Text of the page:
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Most of our events happen at the Chabot Space and Science Center. Get directions here.
Next General Meeting
Our Speaker is Timothy Thompson, Mt. Wilson Observatory, JPL Science Division (retired)
Mysterious Visitors from Outside Our Solar System: Oumuamua and Comet Borisov
As of today, only two objects have been observed, which can be definitively identified as of interstellar origin & destination: I1/‘Oumuamua & 2I/Borisov. ‘Oumuamua was an enigmatic object, visible only for about 2 weeks. While the high eccentricity of its orbit certainly makes it interstellar, it cannot be pinned down as either an asteroid or a comet, and is even consistent in some ways with an interstellar solar sail. On the other hand, there is no doubt about Borisov being a comet. And Borisov will be around long enough to study in more detail. So we have now begun the era of serious observation of interstellar objects in the solar system. For my talk I will present what we know so far about these two interstellar voyagers. And if a third comes around before I get there, I will try to squeeze that one in too.
Tim Thompson received his B.S. (1978) & M.S. (1985) degrees in physics from California State University at Los Angeles. Tim joined the Jet Propulsion Laboratory technical staff in January 1981, as a member of the Radio Astronomy Group. He retired from JPL in November 2008, just over a month shy of 28 years later. Along the way he earned two NASA Group Achievement Awards (for his work on the NASA SETI project, and for his contributions to the Advance Spaceborne Thermal Emission and Reflection Radiometer) and a NASA/JPL Center Award (for his role in establishing the Center for Long Wavelength Astrophysics at JPL). His research experience includes planetary radio astronomy, atmospheric physics & chemistry, infrared geological remote sensing, and infrared astronomy, as well as the all-sky survey portion of the short-lived NASA SETI project.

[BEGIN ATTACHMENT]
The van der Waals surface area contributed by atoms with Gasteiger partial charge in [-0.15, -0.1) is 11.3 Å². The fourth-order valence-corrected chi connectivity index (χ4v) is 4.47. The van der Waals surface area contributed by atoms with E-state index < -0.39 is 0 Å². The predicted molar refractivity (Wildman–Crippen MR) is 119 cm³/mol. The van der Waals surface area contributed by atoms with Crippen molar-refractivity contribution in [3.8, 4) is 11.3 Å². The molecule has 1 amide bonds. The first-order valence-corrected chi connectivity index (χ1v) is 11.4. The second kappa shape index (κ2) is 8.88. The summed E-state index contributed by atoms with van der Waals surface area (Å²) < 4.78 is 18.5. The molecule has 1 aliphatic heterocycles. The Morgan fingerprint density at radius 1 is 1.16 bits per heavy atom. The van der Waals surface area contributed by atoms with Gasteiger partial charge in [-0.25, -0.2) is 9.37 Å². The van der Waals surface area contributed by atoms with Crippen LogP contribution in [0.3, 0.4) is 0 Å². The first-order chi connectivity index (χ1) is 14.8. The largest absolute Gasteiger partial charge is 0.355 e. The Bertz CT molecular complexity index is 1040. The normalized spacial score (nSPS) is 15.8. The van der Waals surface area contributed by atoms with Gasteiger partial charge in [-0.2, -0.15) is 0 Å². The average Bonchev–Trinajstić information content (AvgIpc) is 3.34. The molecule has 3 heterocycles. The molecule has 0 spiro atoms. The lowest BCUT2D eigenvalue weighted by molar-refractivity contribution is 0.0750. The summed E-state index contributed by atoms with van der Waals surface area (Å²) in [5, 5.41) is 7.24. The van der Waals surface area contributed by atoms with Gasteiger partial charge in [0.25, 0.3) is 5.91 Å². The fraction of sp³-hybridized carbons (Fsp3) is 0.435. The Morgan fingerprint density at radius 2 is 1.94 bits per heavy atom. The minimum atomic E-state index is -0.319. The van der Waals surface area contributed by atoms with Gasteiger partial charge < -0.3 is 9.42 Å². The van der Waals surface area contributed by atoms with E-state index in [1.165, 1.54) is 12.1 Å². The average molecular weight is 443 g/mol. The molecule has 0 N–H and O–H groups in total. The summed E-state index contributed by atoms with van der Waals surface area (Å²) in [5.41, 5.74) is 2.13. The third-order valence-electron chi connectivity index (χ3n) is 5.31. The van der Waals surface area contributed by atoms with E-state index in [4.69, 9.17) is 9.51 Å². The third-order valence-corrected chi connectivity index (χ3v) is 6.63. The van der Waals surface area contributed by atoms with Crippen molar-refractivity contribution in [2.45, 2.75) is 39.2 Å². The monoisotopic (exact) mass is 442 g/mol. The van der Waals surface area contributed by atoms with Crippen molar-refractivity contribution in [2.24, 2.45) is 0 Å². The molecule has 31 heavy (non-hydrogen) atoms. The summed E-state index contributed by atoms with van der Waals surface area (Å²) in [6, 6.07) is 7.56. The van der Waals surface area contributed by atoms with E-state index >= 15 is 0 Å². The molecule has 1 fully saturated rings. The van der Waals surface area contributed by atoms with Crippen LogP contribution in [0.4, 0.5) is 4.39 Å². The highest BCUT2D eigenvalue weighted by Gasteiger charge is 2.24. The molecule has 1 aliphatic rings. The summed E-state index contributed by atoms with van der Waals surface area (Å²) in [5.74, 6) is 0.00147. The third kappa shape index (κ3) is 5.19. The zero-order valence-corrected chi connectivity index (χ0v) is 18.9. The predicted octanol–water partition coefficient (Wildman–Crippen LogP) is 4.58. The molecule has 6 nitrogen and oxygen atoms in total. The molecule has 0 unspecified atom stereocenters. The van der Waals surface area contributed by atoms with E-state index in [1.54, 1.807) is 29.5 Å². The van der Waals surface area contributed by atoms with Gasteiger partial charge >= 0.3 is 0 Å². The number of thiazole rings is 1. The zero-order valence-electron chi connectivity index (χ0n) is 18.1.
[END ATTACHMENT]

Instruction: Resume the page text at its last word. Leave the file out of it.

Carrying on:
Tim Thompson is also an amateur astronomer. Tim is the current President of the LAAS, the Los Angeles Astronomical Society(as of 2019), and has been elected President 12 times, serving more terms than anyone else, since the LAAS was founded in 1926. He received the LAAS Lifetime Achievement Award in 2004, and received the G. Bruce Blair Medal from the consortium of Western Amateur Astronomers, in 2015.
Tim was one of the founders of the docent & tour guide programs at Mt. Wilson Observatory, starting about 1982. He is also one of the founders of the public observing program on the 60-inch telescope at MWO, and acted as Session Director for the first public observing session, on 18 September 1998, for the LAAS. Tim has been an outreach volunteer for MWO since 1981, as one of the founders of the Mount Wilson Observatory Association. He was the last President of MWOA when it disbanded, and was elected to the Board of Trustees of the Mt. Wilson Institute in September 2015.